Home Featured CEFTUS and RUSI Joint Forum: ‘Turkey and its Turbulent Neighbours’
CEFTUS and RUSI Joint Forum:  ‘Turkey and its Turbulent Neighbours’

CEFTUS and RUSI Joint Forum: ‘Turkey and its Turbulent Neighbours’



15 October 2014, RUSI

This roundtable discussion organised by the Centre for Turkey Studies (CEFTUS) and Royal United Services Institute (RUSI) took place in the Reading Room of RUSI on 15 October 2014. Academics, politicians and bureaucrats attended the event where keynote speaker Dr Soner Cagaptay assessed Turkey’s relationship with its neighbours.

Dr Cagaptay highlighted that Turkey has two urgent issues, which are Syria and the Kurds. Failure of Turkey’s foreign policy over the Syrian conflict demonstrated that Turkey’s ambition to generate itself as a regional power has not worked over the region. He argued that this is due to the fact that Turkey lacks hard power of intelligence and hardware, and that former Foreign Minister Davutoglu would probably accept that Turkey’s foreign policy over the region has failed. He added that Turkey’s ultimate strategy in Syria and in the region is to oust Syrian President al-Assad and wants the international coalition to consider that in their fight against Islamic State (ISIS).

As for the Kurds, Dr Cagaptay argued that Turkey does not want to deal with the Kurdistan Workers’ Party (PKK) and affiliated Democratic Union Party (PYD) for three reasons. Firstly, Turkey still lists the PKK as a terrorist organisation despite having peace talks, secondly, the PKK did not support Turkey in their policy of ousting al-Assad and never targeted the Syrian regime. Lastly, Turkey wants to weaken the PKK’s hand on the negotiations table. Dr Cagaptay indicated that, Turkey wants to turn the PKK into a security client, like it did with the Kurdistan Regional Government (KRG). However, he said that the Kurds in Iraq wanted to remain friends with Turkey and they have oil unlike the Syrian Kurds.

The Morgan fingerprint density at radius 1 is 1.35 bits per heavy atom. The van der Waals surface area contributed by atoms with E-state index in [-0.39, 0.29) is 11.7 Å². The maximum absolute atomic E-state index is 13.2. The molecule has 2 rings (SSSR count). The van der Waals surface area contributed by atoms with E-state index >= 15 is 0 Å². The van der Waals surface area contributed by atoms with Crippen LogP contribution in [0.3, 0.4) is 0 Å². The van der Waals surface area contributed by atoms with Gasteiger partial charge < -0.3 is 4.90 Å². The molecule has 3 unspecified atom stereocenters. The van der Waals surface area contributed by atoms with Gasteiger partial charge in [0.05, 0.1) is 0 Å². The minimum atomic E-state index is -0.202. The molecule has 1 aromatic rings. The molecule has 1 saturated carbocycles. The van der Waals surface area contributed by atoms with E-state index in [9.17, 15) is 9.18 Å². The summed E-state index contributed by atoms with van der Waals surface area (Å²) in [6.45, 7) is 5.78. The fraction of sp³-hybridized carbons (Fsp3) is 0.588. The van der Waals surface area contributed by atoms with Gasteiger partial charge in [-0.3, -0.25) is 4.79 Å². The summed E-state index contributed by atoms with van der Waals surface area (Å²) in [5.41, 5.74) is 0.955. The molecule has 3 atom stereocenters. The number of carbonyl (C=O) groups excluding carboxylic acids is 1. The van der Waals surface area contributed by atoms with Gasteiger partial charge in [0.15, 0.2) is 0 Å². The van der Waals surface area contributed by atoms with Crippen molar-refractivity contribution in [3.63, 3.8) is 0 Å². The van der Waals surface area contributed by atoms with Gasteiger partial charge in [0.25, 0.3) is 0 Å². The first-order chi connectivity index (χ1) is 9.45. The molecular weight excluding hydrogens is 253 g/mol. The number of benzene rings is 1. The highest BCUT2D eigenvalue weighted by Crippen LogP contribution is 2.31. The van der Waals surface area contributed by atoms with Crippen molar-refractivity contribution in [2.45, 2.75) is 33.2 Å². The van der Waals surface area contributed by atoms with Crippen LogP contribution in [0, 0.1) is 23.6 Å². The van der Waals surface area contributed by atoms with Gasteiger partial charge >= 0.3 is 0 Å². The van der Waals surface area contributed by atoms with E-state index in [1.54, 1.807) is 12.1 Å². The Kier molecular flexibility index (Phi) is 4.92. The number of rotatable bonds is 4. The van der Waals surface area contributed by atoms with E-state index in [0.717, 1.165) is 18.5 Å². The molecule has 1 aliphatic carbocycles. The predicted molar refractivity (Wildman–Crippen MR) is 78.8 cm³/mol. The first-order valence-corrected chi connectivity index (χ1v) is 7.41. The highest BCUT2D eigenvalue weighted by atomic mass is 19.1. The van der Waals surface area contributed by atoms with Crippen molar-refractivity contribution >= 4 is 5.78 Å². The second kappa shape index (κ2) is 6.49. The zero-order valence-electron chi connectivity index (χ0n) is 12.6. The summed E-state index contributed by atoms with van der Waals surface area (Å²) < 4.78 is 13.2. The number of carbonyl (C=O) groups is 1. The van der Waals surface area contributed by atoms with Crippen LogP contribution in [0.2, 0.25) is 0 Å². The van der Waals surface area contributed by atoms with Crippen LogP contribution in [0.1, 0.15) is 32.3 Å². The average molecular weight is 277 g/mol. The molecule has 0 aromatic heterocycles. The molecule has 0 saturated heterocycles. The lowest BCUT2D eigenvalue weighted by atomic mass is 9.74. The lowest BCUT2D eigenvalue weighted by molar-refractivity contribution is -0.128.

Dr Cagaptay pointed out that after the PKK leader Ocalan was captured in 1999, the Syrian regime still allowed the Kurdish network to remain in Syria. He argued that Turkey has probably launched the peace process for fear of preventing a new surge of asleep Kurdish network of Syria attacking Turkey after 2011. He added that Turkey does not trust the PYD and does not want a PKK-PYD canton in Syria, but he also suggested that the government will realise that it is a mistake.

Referring to the relations with the US, Cagaptay stated that Erdogan’s relationship with Obama may never recover, however their alliance will remain as he asserted that Turkey will turn to its alliance with the West after the failed attempt to make Turkey the star of the Middle East.

Dr Cagaptay concluded his speech by indicating the two priorities of Turkey. One is the ever growing 2 million Syrian refugees in Turkey who most likely will not return to Syria, which is the reason why the Turkish government demands the buffer zones to be established in Syria to stop the flow of refugees coming in to Turkey. The other priority is the peace talks with the Kurds and establishing effective relations with the Kurdish actors in the region.

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